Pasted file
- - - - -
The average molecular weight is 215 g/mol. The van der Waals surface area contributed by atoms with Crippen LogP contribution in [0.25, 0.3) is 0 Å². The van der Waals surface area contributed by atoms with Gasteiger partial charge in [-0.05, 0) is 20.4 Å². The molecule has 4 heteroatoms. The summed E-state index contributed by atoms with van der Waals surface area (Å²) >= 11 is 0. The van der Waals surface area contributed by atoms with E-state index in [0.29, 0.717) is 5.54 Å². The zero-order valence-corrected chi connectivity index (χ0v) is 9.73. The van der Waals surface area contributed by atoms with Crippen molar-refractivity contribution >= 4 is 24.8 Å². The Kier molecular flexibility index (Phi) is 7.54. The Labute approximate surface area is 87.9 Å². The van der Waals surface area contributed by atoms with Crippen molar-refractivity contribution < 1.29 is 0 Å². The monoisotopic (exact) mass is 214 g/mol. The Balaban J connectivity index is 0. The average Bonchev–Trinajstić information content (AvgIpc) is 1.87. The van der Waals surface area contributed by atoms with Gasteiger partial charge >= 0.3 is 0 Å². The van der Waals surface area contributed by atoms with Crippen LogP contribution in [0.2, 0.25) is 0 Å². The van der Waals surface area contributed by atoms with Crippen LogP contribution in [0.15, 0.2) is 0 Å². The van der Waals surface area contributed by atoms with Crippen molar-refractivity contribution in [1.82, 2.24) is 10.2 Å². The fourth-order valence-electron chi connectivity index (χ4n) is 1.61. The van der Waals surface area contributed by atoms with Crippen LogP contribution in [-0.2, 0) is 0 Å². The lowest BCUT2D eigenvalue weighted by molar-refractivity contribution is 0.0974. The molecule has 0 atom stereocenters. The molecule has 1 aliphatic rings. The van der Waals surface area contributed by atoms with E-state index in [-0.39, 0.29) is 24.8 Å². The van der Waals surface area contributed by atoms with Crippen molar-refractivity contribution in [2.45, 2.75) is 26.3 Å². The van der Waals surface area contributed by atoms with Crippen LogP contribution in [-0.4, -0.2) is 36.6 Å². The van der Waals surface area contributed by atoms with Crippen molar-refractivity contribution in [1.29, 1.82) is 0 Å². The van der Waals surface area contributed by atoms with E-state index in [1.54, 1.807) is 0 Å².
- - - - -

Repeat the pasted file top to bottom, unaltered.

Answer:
The average molecular weight is 215 g/mol. The van der Waals surface area contributed by atoms with Crippen LogP contribution in [0.25, 0.3) is 0 Å². The van der Waals surface area contributed by atoms with Gasteiger partial charge in [-0.05, 0) is 20.4 Å². The molecule has 4 heteroatoms. The summed E-state index contributed by atoms with van der Waals surface area (Å²) >= 11 is 0. The van der Waals surface area contributed by atoms with E-state index in [0.29, 0.717) is 5.54 Å². The zero-order valence-corrected chi connectivity index (χ0v) is 9.73. The van der Waals surface area contributed by atoms with Crippen molar-refractivity contribution >= 4 is 24.8 Å². The Kier molecular flexibility index (Phi) is 7.54. The Labute approximate surface area is 87.9 Å². The van der Waals surface area contributed by atoms with Crippen molar-refractivity contribution < 1.29 is 0 Å². The monoisotopic (exact) mass is 214 g/mol. The Balaban J connectivity index is 0. The average Bonchev–Trinajstić information content (AvgIpc) is 1.87. The van der Waals surface area contributed by atoms with Gasteiger partial charge >= 0.3 is 0 Å². The van der Waals surface area contributed by atoms with Crippen LogP contribution in [0.2, 0.25) is 0 Å². The van der Waals surface area contributed by atoms with Crippen LogP contribution in [0.15, 0.2) is 0 Å². The van der Waals surface area contributed by atoms with Crippen molar-refractivity contribution in [1.82, 2.24) is 10.2 Å². The fourth-order valence-electron chi connectivity index (χ4n) is 1.61. The van der Waals surface area contributed by atoms with Crippen LogP contribution in [-0.2, 0) is 0 Å². The lowest BCUT2D eigenvalue weighted by molar-refractivity contribution is 0.0974. The molecule has 0 atom stereocenters. The molecule has 1 aliphatic rings. The van der Waals surface area contributed by atoms with E-state index in [-0.39, 0.29) is 24.8 Å². The van der Waals surface area contributed by atoms with Crippen molar-refractivity contribution in [2.45, 2.75) is 26.3 Å². The van der Waals surface area contributed by atoms with Crippen LogP contribution in [-0.4, -0.2) is 36.6 Å². The van der Waals surface area contributed by atoms with Crippen molar-refractivity contribution in [1.29, 1.82) is 0 Å². The van der Waals surface area contributed by atoms with E-state index in [1.54, 1.807) is 0 Å².